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Leaders and entrepreneurs – gender presence

Are women the drivers of innovation in the blue economy?
One aspect of leadership in fisheries and aquaculture is a derivate of the business and may be considered a prerequisite for a competitive edge, environmental knowledge and innovation development in the sector, namely research leadership. In the subsection we divide leadership and entrepreneurship and women´s presence in those fields into Research and Development and business and economic sectors related to the blue economy.
Even if we do not have bulletproof statistics to prove it, it is striking how many women are working in research and development related to the marine and blue environment, maybe even to the extent that they outnumber their male peers or are in the majority? In terms of developing tools for innovation uptake in the marine sector we claim that women are quite active.
Wherever you look, numerous women are engaged in blue economy initiatives around the Nordic countries, such as in Blue Bio Match (blubioclusters.eu) and ocean clusters (such as the Iceland Ocean Cluster). They are networking, serving as incubators for innovations (e.g. the Innovatum Science Park in Sweden), or driving research. They are, for example, working on multi-use and energy efficiency questions. They are promoting low-trophic aquaculture in multi-use scenarios in North and Baltic seas (Olamur, 2023). They are present in large numbers at SWEMARC (Swedish Mariculture Research Centre) at Gothenburg University. They are promoting regenerative community aquaculture. They are working on ocean and water restoration where climate change mitigation and efforts to improve biodiversity are needed. They are engaged in devising ways, measures and policies to free seas and rivers from plastic litter. They are involved in developing high-value biotech, medicinal and edible products from the sea, including working on macro algae and seaweed production. They are working on research and development to improve the blue environment and economy, and they are involved in circular solutions in the seafood and aquaculture industry. In other words, there are numerous female R&D leaders and entrepreneurs, but we do not have the statistics to support our observations.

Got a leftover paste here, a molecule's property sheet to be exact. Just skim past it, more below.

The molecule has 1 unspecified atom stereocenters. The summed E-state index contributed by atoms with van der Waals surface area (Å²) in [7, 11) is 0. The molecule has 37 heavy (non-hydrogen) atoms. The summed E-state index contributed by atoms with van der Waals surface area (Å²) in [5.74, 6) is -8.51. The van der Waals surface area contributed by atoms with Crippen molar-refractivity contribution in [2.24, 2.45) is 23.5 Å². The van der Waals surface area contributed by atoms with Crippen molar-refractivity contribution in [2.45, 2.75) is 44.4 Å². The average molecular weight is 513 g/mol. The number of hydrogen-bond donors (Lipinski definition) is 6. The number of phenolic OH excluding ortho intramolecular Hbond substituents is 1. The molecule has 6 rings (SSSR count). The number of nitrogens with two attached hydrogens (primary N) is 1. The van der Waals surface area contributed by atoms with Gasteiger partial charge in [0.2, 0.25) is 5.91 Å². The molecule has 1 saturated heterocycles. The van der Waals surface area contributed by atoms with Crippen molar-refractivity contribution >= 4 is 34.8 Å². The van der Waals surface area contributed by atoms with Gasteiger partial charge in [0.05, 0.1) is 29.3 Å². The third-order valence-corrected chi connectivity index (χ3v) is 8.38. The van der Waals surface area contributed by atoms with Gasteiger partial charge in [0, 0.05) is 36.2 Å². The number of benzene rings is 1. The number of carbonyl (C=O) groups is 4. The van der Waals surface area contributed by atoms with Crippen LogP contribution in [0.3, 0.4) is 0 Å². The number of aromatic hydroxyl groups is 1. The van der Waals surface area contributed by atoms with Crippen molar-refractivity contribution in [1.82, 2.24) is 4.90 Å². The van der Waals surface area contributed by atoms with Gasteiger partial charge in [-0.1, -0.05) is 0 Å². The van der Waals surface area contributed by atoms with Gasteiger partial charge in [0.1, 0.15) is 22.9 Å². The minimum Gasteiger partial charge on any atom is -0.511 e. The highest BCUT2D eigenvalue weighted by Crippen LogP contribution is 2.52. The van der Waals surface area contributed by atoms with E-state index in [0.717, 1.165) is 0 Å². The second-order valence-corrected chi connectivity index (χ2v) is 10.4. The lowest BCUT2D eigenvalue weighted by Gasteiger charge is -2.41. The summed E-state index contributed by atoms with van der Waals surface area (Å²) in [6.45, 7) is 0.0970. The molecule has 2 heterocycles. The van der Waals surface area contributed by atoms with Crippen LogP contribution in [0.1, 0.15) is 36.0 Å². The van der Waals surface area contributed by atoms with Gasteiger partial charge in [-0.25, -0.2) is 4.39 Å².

According to the findings of a recently completed project titled GenderBaltic, women account for up to 40% of chief scientists on research ships (Hamann et al., 2020).
WinBig is a new, Europe-wide project on women in the blue economy, focusing on gender roles and leadership while highlighting capacity gaps (https://winbigproject.eu/). WinBig regards gender diversity as important for achieving equality and tackling ocean sustainability challenges. However, women are less likely to be in leadership positions within academic interdisciplinary marine research institutions. The project aims to highlight the non-gendered and gendered challenges experienced by leaders that affect their role, mental wellbeing, success and career progression. Accordingly, it intends to present actionable strategies, systems and processes that can be implemented by academic interdisciplinary marine research institutions and the scientific community to improve gender equality. It will be interesting to follow their research and outreach work in the coming years.